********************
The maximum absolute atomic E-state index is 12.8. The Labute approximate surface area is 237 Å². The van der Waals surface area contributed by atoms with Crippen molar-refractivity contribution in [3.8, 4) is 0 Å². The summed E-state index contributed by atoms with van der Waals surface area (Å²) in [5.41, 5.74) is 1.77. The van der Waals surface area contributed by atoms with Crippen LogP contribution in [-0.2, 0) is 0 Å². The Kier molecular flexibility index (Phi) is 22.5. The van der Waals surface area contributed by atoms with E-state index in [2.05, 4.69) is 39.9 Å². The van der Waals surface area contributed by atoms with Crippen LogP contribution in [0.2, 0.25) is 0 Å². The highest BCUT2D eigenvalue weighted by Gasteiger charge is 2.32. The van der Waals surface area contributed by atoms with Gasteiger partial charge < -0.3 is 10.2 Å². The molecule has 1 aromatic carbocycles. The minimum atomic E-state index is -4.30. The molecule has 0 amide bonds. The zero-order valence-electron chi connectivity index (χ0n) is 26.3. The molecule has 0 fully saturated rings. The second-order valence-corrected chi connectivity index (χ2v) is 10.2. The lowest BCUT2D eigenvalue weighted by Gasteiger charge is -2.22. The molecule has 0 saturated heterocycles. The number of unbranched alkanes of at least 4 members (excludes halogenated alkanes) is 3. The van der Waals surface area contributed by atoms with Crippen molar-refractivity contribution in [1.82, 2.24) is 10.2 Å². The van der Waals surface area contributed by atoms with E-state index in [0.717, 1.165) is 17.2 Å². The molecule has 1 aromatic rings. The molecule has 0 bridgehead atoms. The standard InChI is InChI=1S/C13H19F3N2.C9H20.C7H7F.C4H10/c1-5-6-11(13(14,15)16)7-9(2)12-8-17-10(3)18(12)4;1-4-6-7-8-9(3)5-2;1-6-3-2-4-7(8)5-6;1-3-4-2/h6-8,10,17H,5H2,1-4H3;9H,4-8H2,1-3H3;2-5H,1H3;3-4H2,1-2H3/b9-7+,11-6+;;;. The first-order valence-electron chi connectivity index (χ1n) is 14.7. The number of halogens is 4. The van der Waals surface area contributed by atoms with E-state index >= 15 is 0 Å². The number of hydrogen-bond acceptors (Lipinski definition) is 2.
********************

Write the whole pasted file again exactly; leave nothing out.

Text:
The maximum absolute atomic E-state index is 12.8. The Labute approximate surface area is 237 Å². The van der Waals surface area contributed by atoms with Crippen molar-refractivity contribution in [3.8, 4) is 0 Å². The summed E-state index contributed by atoms with van der Waals surface area (Å²) in [5.41, 5.74) is 1.77. The van der Waals surface area contributed by atoms with Crippen LogP contribution in [-0.2, 0) is 0 Å². The Kier molecular flexibility index (Phi) is 22.5. The van der Waals surface area contributed by atoms with E-state index in [2.05, 4.69) is 39.9 Å². The van der Waals surface area contributed by atoms with Crippen LogP contribution in [0.2, 0.25) is 0 Å². The highest BCUT2D eigenvalue weighted by Gasteiger charge is 2.32. The van der Waals surface area contributed by atoms with Gasteiger partial charge < -0.3 is 10.2 Å². The molecule has 1 aromatic carbocycles. The minimum atomic E-state index is -4.30. The molecule has 0 amide bonds. The zero-order valence-electron chi connectivity index (χ0n) is 26.3. The molecule has 0 fully saturated rings. The second-order valence-corrected chi connectivity index (χ2v) is 10.2. The lowest BCUT2D eigenvalue weighted by Gasteiger charge is -2.22. The molecule has 0 saturated heterocycles. The number of unbranched alkanes of at least 4 members (excludes halogenated alkanes) is 3. The van der Waals surface area contributed by atoms with Crippen molar-refractivity contribution in [1.82, 2.24) is 10.2 Å². The van der Waals surface area contributed by atoms with E-state index in [0.717, 1.165) is 17.2 Å². The molecule has 1 aromatic rings. The molecule has 0 bridgehead atoms. The standard InChI is InChI=1S/C13H19F3N2.C9H20.C7H7F.C4H10/c1-5-6-11(13(14,15)16)7-9(2)12-8-17-10(3)18(12)4;1-4-6-7-8-9(3)5-2;1-6-3-2-4-7(8)5-6;1-3-4-2/h6-8,10,17H,5H2,1-4H3;9H,4-8H2,1-3H3;2-5H,1H3;3-4H2,1-2H3/b9-7+,11-6+;;;. The first-order valence-electron chi connectivity index (χ1n) is 14.7. The number of halogens is 4. The van der Waals surface area contributed by atoms with E-state index >= 15 is 0 Å². The number of hydrogen-bond acceptors (Lipinski definition) is 2.